The Gospel parable of today is commonly known as 'The Parable of the Prodigal Son,' for obvious reason. The younger son is prodigal by senselessly spending all his inherited wealth. But it is a misnomer, for the popular name fails to indicate that the father has two lost sons, not one. The resentful elder son, however, did not know that he was lost. Though physically near, he was just as lost as the one who had set off for a distant country squandering his inheritance in a dissolute life.
There are others who feel it more appropriate to call this story, 'The Parable of the Prodigal Father.' For them the point made in the story is not how bad the boys are, but rather how good the father is. It is the father who is excessive and extravagant and immoderate, anything but frugal with his forgiveness and mercy. It is the father who squanders love and reconciliation on his two sons. The father is the true spendthrift here, sparing no cost of labor to celebrate the homecoming of the wayward younger son. Also, with similar prodigality, his offering of everything to the older son, who is reluctant to forgive his younger brother, makes the father all the more generous.
In the parable, actually, we are given a most beautiful description of our heavenly Father. The father is outside of the house waiting for the younger son to return; and when the son returns, he runs to him, clasps him in his arms, kisses him, brings him in and throws a party for him. There is no negotiation, condition or fine print - just pure acceptance and total forgiveness. Similarly, when we return to God, He does the same to us and throws a party for us.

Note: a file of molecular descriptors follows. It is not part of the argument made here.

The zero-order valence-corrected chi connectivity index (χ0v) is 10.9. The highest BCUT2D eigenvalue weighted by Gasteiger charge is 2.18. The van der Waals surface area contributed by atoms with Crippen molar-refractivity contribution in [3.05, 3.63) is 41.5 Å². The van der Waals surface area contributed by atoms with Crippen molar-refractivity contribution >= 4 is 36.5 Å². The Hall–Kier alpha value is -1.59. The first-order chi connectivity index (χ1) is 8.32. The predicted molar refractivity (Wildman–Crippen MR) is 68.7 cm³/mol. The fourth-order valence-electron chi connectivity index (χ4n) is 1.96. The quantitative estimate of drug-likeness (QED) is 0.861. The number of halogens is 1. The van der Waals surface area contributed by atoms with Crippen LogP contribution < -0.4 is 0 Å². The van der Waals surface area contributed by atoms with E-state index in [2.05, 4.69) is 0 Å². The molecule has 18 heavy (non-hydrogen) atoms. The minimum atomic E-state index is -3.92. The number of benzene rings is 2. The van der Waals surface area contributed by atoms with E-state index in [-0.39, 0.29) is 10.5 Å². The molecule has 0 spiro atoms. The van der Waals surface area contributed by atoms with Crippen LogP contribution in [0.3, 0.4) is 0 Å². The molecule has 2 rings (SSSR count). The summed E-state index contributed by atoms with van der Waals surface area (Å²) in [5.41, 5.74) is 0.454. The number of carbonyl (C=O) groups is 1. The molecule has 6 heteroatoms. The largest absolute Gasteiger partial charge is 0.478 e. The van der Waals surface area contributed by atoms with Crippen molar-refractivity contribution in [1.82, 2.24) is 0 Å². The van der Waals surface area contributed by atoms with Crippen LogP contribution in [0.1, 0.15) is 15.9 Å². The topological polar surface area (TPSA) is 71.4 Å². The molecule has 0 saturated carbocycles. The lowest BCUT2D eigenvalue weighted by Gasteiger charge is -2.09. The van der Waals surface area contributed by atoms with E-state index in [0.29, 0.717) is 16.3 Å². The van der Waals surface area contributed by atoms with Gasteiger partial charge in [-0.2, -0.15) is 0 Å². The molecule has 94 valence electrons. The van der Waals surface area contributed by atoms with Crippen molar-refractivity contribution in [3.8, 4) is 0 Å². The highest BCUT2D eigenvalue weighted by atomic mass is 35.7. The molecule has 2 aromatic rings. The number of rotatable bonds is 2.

Again, not only does the father come out of the house once, but he comes out a second time to try to persuade the elder son to come in. In the same way, our heavenly Father welcomes each of us to his party. The most beautiful words in the parable, perhaps, is what the father says to the elder son, “All I have is yours.” Our heavenly Father says the same thing to us too, “All I have is yours.” This is a most beautiful promise and invitation. We are, however, not told at the end of the parable whether or not the elder son went in to the party. After reading this parable, we also have a choice to make - Will we stay outside or will we go in to enjoy the Father’s party?
The Holy season of Lent is about our coming home to God in the sacrament of reconciliation, regardless of what sets us apart. The road to reconciliation is a hard road to take, for guilt is never easy to admit; but when the guilty one knows that a loving Father with open arms waits to welcome him/her home, the road to repentance becomes easier and shorter.
The story is told about how someone asked Abraham Lincoln how he was going to deal with the rebellious southerners when in the aftermath of defeat, they returned to the Union of the United States. Lincoln responded to the inquiry by saying, “I will treat them as if they had never been away.”
God, our Father, too treats us, the sinners, the same way - as if we had never been away. "HAPPY ARE THOSE WHOSE TRANSGRESSION IS FORGIVEN, WHOSE SIN IS COVERED!"
What are we waiting for? Let us hurry up and go home to the Father. For, even before we take the first step towards the Father, He is already there ready to welcome us. Even as we attempt to say our words of confession, He already forgives us. Even as we accept the punishment due to us, He is there to put the finest robe on our shoulders, rings on our fingers and sandals to our feet. He is so glad to have us back home, to celebrate our coming home He throws a party and invites everyone to participate in it and to rejoice with Him. And this is the Good News of today.